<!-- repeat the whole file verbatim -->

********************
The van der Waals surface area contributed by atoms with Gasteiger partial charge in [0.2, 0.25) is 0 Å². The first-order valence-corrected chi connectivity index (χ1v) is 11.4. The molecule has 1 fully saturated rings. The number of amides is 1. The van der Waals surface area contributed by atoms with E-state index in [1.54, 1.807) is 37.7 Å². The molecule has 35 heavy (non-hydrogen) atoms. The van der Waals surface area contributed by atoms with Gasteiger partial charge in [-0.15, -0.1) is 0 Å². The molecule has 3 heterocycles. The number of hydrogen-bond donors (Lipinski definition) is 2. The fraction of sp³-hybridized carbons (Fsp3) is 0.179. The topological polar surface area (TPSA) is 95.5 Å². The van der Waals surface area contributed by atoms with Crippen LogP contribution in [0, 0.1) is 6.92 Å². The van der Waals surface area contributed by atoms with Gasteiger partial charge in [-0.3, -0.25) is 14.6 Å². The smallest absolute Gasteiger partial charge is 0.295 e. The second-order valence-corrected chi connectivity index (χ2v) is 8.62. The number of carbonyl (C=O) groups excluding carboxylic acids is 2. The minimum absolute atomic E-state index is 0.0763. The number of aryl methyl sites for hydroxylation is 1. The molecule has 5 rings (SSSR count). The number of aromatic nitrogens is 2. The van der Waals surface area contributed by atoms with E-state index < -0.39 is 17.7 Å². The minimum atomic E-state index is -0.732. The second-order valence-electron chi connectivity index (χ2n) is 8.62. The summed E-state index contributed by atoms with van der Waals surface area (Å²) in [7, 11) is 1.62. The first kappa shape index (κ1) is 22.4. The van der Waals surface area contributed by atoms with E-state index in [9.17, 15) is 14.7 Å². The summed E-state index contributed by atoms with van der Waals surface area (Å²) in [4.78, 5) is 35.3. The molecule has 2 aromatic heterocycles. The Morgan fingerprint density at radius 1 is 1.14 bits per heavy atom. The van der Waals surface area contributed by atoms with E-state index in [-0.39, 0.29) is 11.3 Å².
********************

The van der Waals surface area contributed by atoms with Gasteiger partial charge in [0.2, 0.25) is 0 Å². The first-order valence-corrected chi connectivity index (χ1v) is 11.4. The molecule has 1 fully saturated rings. The number of amides is 1. The van der Waals surface area contributed by atoms with E-state index in [1.54, 1.807) is 37.7 Å². The molecule has 35 heavy (non-hydrogen) atoms. The van der Waals surface area contributed by atoms with Gasteiger partial charge in [-0.15, -0.1) is 0 Å². The molecule has 3 heterocycles. The number of hydrogen-bond donors (Lipinski definition) is 2. The fraction of sp³-hybridized carbons (Fsp3) is 0.179. The topological polar surface area (TPSA) is 95.5 Å². The van der Waals surface area contributed by atoms with Crippen LogP contribution in [0, 0.1) is 6.92 Å². The van der Waals surface area contributed by atoms with Gasteiger partial charge in [-0.3, -0.25) is 14.6 Å². The smallest absolute Gasteiger partial charge is 0.295 e. The second-order valence-corrected chi connectivity index (χ2v) is 8.62. The number of carbonyl (C=O) groups excluding carboxylic acids is 2. The minimum absolute atomic E-state index is 0.0763. The number of aryl methyl sites for hydroxylation is 1. The molecule has 5 rings (SSSR count). The number of aromatic nitrogens is 2. The van der Waals surface area contributed by atoms with E-state index < -0.39 is 17.7 Å². The minimum atomic E-state index is -0.732. The second-order valence-electron chi connectivity index (χ2n) is 8.62. The summed E-state index contributed by atoms with van der Waals surface area (Å²) in [7, 11) is 1.62. The first kappa shape index (κ1) is 22.4. The van der Waals surface area contributed by atoms with E-state index in [9.17, 15) is 14.7 Å². The summed E-state index contributed by atoms with van der Waals surface area (Å²) in [4.78, 5) is 35.3. The molecule has 2 aromatic heterocycles. The Morgan fingerprint density at radius 1 is 1.14 bits per heavy atom. The van der Waals surface area contributed by atoms with E-state index in [-0.39, 0.29) is 11.3 Å².